1. Avoid any language except if required by state statute that references "primary" vs "secondary" parent or custody. That immediately imposes a "less than" bias on the "secondary" or "non-Primary" parent. Use "custodial parent" and "non-custodial parent" instead ONLY for determining who pays child support. Always use SHARED PARENTING as your first choice, "joint" or "equal" as your next choices, and only use "custody" where it is absolutely legally required.

2. Declare a "residential address of the child" to be that of "father" or "mother", SOLELY for the purposes of determining school district and state or federal government requirements for the child's address of residence. (see tax exception to this below) This means the address on the child's driver's license, tax filings, hunting license, voting registration, etc. They serve to establish jurisdiction for the child in those matters. It is what it is. Note that I did not include general "government", financial or other requirements for the child's address. That means you can open a local bank account with your address, get a library card, gym membership, the kids' paychecks all list your address, etc. and not be in conflict with the orders as written. Though the child will need to put their "residential address" in the order on their state and federal W-4s and such if they get a job. See the note below about taxes and claiming the child exemption.

3. Make sure that any school registration includes a secondary (ignore the term here, you just don't want it in your parenting orders) parent information for you and that you also have your own list of "emergency contacts". If the school only has one emergency contact list for the child, make sure that the other parent is on it first, then fill it up with your choices including replacing whomever the ex decides to put on there to play keep-away with _your_ kids if they're in an emergency (or insist, as the child's parent, that the school update _your_ child's emergency contact list as _you_ instruct them to).

4. Make sure you put it in writing that both parents retain FULL JOINT AND EQUAL PARENTAL RIGHTS in the exercise of ALL medical, legal, and educational decision-making rights. That takes some getting used to, but it means that both of you have unilateral right to make those kinds of decisions on behalf of your child. That goes to the point above, in that you have the right, as the parent with educational decision-making custodial rights for your child, to instruct the school on who is on the emergency contact list and who isn't.

The same for signing the kid up for classes during registration. Legally, the school has to follow your instruction. They also have to follow the ex's instructions too. So if the ex shows up ten minutes later and reverses your changes, they will have to do that. If it comes to that, the school will hate you both for putting them in the middle of the back and forth. I just "check up" with the school a few weeks before and after registration to make sure things are as they should be for my information and what I want for my child. This is also why you don't want the words "secondary" anwywhere near this in your orders. The school will probably want a copy of your orders. ProTip: Tell them you will get right on that. They do it only for a CYA for themselves. It's not a court order or subpoena - it's a school asking for CYA for them and ammo to tell you to go away. So don't volunteer the information in the first place. GIve an excuse, "I forgot", and drag it out until they stop asking or you really need to cough up the orders (redact all the non-relevant parts!) to keep your kid enrolled or if the ex gives them instructions to bar you from access or remove your parent information.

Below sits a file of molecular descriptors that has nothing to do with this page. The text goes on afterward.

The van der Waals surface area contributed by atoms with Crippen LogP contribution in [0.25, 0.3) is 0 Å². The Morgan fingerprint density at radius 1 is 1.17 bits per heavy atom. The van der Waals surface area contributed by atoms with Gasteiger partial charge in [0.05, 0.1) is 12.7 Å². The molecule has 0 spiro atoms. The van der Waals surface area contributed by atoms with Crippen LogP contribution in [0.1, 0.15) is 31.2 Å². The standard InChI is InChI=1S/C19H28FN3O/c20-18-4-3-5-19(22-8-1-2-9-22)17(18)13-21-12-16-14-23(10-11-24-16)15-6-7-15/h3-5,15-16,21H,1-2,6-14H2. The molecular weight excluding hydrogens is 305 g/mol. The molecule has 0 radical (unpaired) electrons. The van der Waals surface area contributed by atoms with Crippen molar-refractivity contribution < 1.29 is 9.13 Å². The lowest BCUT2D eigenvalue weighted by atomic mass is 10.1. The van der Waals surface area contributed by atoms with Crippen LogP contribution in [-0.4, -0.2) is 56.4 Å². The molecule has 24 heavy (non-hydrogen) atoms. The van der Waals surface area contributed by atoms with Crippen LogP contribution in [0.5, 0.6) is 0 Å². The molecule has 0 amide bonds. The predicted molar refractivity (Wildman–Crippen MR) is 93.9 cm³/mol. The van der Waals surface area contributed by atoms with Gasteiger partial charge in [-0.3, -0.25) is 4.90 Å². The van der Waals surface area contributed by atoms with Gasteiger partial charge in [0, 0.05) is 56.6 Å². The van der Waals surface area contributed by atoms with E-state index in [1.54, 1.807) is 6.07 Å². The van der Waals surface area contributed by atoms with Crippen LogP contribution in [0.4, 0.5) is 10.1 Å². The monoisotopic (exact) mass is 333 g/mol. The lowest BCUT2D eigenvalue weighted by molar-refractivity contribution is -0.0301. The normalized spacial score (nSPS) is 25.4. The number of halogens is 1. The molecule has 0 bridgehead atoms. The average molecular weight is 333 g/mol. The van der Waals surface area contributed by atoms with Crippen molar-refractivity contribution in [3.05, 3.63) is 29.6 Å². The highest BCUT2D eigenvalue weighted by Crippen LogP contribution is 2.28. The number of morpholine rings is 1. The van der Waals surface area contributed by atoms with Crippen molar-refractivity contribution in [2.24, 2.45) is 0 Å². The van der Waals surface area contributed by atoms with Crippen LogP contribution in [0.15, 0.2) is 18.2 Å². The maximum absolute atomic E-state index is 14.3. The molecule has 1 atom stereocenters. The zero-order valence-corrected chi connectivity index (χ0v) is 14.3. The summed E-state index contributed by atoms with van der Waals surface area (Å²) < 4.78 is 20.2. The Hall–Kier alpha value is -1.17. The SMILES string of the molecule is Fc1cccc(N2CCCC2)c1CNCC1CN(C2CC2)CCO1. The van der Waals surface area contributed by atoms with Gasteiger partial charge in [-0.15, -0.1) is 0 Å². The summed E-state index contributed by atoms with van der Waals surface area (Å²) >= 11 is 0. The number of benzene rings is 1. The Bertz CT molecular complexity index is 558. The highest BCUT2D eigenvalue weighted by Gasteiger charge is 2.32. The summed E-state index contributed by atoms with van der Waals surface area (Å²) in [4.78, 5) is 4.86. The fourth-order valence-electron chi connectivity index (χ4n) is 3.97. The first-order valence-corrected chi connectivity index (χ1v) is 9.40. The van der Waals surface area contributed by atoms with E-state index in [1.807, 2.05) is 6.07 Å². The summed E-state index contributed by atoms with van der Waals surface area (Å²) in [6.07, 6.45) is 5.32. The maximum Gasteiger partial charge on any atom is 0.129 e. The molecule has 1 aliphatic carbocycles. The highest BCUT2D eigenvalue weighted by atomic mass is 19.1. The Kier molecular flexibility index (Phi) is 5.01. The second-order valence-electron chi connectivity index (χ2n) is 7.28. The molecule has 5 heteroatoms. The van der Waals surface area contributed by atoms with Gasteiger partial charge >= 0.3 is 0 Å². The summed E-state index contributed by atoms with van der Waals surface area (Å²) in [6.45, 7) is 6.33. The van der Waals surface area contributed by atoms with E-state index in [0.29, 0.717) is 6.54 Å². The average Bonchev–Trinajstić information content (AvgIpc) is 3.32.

On the medical front, it means you can take your daughter to get birth control or any other medical procedure if you want to. Keep in mind, so can your ex.

You can take the kids to the doctor and pick up their prescriptions, authorize flu shots, waivers for participating in sports and such. There are plenty of places where you can demonstrate your PARENTAL RIGHTS to approve or decide things for your kids, that aren't absolute "custodial parent only" nonsense you hear from the misandrists.

Always be the better parent and make sure that the ex can also pick up the kids prescriptions if they need to. The ex will be who she is, so don't get worked up she's not as good a parent as you. That's part of getting a divorce - you parent differently. Just don't put your kids health at risk because of it.




5. The tax clause. If you have 50/50, the reality is that the IRS won't audit your calendar showing which days your kid slept where. So just spell it out in your settlement/orders. If you have more than one kid, great! You split the child dependency exemptions AND you BOTH can claim Head of Household. The parenting time is 50/50. So don't bother counting, just agree in advance. The ex gets Child A, you get Child B. Let her have the oldest child. You get the employer childcare FSA benefits for more years that way (until the kid turns 14. It covers all "work-related childcare" - summer day camps while you work count).

If you have one kid, you alternate years. Spell out who gets even-numbered years, and who gets odd-numbered years. Basically you're both agreeing that "nobody remembers where Little Johnny slept each night", so we just agree that this is what the outcome will be in advance (as in adjusting your schedules to meet the 183 overnights rule - per your "the following parenting schedule applies UNLESS OTHERWISE AGREED TO BY THE PARENTS" clause in your parenting orders).

Spell out what happens when each child is no longer eligible to be claimed as a dependent. As in the other parent loses an exemption to replace the one "aged out". When I am no longer paying child support for my oldest or he files his own taxes, my exemption for my youngest ends and the ex will claim it from that point forward.

Use the search to find some of my posts from around 2008-2010 to find my exact wording. I'm in Missouri. PM me if you want more details.